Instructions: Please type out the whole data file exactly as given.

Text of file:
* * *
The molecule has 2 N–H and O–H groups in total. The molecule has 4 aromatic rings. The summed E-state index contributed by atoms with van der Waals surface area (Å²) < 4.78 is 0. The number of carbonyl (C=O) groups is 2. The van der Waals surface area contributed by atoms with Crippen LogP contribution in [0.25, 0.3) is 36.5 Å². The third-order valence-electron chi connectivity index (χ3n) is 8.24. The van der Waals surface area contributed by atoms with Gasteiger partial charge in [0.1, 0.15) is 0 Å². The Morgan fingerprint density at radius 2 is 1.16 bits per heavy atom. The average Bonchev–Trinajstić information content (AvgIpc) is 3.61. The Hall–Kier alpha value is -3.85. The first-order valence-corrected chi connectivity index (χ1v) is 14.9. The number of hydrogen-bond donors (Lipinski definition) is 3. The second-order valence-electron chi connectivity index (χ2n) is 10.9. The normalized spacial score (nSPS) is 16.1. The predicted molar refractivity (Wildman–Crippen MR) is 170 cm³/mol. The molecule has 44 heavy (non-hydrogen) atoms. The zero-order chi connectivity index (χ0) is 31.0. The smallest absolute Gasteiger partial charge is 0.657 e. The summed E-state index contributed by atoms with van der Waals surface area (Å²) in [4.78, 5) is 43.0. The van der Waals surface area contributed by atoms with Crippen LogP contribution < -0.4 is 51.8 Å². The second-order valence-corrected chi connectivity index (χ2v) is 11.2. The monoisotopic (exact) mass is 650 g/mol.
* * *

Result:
The molecule has 2 N–H and O–H groups in total. The molecule has 4 aromatic rings. The summed E-state index contributed by atoms with van der Waals surface area (Å²) < 4.78 is 0. The number of carbonyl (C=O) groups is 2. The van der Waals surface area contributed by atoms with Crippen LogP contribution in [0.25, 0.3) is 36.5 Å². The third-order valence-electron chi connectivity index (χ3n) is 8.24. The van der Waals surface area contributed by atoms with Gasteiger partial charge in [0.1, 0.15) is 0 Å². The Morgan fingerprint density at radius 2 is 1.16 bits per heavy atom. The average Bonchev–Trinajstić information content (AvgIpc) is 3.61. The Hall–Kier alpha value is -3.85. The first-order valence-corrected chi connectivity index (χ1v) is 14.9. The number of hydrogen-bond donors (Lipinski definition) is 3. The second-order valence-electron chi connectivity index (χ2n) is 10.9. The normalized spacial score (nSPS) is 16.1. The predicted molar refractivity (Wildman–Crippen MR) is 170 cm³/mol. The molecule has 44 heavy (non-hydrogen) atoms. The zero-order chi connectivity index (χ0) is 31.0. The smallest absolute Gasteiger partial charge is 0.657 e. The summed E-state index contributed by atoms with van der Waals surface area (Å²) in [4.78, 5) is 43.0. The van der Waals surface area contributed by atoms with Crippen LogP contribution < -0.4 is 51.8 Å². The second-order valence-corrected chi connectivity index (χ2v) is 11.2. The monoisotopic (exact) mass is 650 g/mol.